“The Expanse” relies on Hollywood tricks like wire harnesses, blue-screen backgrounds and some serious special effects to show how astronauts tumble in zero-G. “The wire work really hurt my junk,” one of the show’s stars, Cas Anvar, complained. “It does!”
One scene tested the limits of zero-G science: How do you drink a beer in space? One scene showed Anvar’s character sipping on a beer as he’s cruising along in the Rocinante, the spaceship he’s piloting, with “I’m So Lonesome I Could Cry” twanging on the sound system.
As Anvar sings along, he’s supposed to take an occasional pull on an old-fashioned beer can.
“Right when it was really rolling, I went, ‘Holy crap, how does carbonated beverage perform in zero gravity?’ Because no one had talked about it or thought about it. … I took a sip of it, and I covered it up with my hand, because I had no idea,” Anvar said.
“Then we asked our astronaut friend, Rick Mastracchio, and he said that they’ve done some stuff with carbonation … and it’s really quite gentle. There’s nothing very violent. He said, ‘What you did was pretty good,’ ” Anvar recalled. “But that was an example where one element of the science, we had to improvise on set in order to try not to blow all the other hard work that we’ve done.”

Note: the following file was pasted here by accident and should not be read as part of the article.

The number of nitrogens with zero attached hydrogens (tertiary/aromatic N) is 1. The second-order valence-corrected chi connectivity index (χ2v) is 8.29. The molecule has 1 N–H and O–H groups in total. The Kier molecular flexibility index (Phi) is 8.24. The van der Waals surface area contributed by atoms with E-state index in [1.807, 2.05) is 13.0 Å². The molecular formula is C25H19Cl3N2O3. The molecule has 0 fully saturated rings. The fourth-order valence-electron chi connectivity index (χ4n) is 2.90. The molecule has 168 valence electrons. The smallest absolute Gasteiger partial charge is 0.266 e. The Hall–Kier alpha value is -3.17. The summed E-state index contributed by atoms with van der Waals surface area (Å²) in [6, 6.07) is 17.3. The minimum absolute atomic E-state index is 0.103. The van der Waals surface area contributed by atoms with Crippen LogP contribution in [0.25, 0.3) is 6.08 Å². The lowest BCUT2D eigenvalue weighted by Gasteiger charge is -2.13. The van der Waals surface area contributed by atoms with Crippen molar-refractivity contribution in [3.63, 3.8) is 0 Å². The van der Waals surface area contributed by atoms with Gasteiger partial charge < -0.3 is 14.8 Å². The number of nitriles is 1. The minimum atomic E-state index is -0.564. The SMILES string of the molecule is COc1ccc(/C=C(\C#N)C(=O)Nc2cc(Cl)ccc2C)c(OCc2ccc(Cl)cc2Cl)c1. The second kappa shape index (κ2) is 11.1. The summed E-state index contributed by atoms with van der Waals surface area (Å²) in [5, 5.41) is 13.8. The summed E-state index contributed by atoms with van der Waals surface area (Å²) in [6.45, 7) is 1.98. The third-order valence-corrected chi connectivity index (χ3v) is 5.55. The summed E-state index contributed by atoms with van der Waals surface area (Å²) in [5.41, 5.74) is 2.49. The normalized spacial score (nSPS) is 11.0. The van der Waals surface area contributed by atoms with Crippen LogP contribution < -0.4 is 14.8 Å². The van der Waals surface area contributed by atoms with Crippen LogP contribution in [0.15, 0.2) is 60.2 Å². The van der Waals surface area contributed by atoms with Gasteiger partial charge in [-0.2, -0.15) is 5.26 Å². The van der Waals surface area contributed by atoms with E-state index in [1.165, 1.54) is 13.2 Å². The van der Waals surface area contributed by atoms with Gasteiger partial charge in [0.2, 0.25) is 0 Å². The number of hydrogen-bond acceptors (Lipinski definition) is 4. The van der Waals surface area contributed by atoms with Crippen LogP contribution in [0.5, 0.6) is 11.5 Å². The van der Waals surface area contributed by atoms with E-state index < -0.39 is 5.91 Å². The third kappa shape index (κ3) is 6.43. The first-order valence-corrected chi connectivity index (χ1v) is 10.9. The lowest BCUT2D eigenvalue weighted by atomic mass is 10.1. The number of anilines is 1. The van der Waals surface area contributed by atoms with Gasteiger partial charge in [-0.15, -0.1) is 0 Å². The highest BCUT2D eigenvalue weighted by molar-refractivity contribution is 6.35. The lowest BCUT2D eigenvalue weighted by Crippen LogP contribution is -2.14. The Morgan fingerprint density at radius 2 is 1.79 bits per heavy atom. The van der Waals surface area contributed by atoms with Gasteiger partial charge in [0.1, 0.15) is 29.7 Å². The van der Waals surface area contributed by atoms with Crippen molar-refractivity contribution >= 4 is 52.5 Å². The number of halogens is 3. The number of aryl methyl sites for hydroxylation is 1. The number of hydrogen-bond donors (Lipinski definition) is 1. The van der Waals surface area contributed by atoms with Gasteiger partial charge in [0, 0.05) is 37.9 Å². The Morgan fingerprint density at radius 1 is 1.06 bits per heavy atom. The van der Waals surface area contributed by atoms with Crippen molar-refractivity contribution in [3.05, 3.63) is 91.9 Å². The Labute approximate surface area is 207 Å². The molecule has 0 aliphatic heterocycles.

It turns out that carbonated beverages are too messy for the International Space Station’s current drink menu, but Australia’s 4 Pines Brewing is working with Saber Astronautics on a beer bottle that’s specially designed for zero-G sipping. (There’s even an Indiegogo crowdfunding campaign.)